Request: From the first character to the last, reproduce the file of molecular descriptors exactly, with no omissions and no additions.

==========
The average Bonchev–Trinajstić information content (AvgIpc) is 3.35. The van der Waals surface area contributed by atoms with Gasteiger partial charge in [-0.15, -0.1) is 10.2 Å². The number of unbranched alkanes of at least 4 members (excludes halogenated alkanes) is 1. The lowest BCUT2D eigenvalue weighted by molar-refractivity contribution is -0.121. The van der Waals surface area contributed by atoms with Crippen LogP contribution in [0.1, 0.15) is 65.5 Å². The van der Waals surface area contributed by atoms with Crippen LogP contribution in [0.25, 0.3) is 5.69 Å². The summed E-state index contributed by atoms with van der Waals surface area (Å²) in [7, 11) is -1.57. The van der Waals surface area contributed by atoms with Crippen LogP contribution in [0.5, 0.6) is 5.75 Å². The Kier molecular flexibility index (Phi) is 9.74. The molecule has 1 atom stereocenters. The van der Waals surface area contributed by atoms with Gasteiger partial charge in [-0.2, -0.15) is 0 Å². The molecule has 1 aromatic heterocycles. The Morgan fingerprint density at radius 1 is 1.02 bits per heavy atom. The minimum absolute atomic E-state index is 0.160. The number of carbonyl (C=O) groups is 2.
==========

The average Bonchev–Trinajstić information content (AvgIpc) is 3.35. The van der Waals surface area contributed by atoms with Gasteiger partial charge in [-0.15, -0.1) is 10.2 Å². The number of unbranched alkanes of at least 4 members (excludes halogenated alkanes) is 1. The lowest BCUT2D eigenvalue weighted by molar-refractivity contribution is -0.121. The van der Waals surface area contributed by atoms with Crippen LogP contribution in [0.1, 0.15) is 65.5 Å². The van der Waals surface area contributed by atoms with Crippen LogP contribution in [0.25, 0.3) is 5.69 Å². The summed E-state index contributed by atoms with van der Waals surface area (Å²) in [7, 11) is -1.57. The van der Waals surface area contributed by atoms with Crippen LogP contribution in [0.5, 0.6) is 5.75 Å². The Kier molecular flexibility index (Phi) is 9.74. The molecule has 1 atom stereocenters. The van der Waals surface area contributed by atoms with Gasteiger partial charge in [-0.2, -0.15) is 0 Å². The molecule has 1 aromatic heterocycles. The Morgan fingerprint density at radius 1 is 1.02 bits per heavy atom. The minimum absolute atomic E-state index is 0.160. The number of carbonyl (C=O) groups is 2.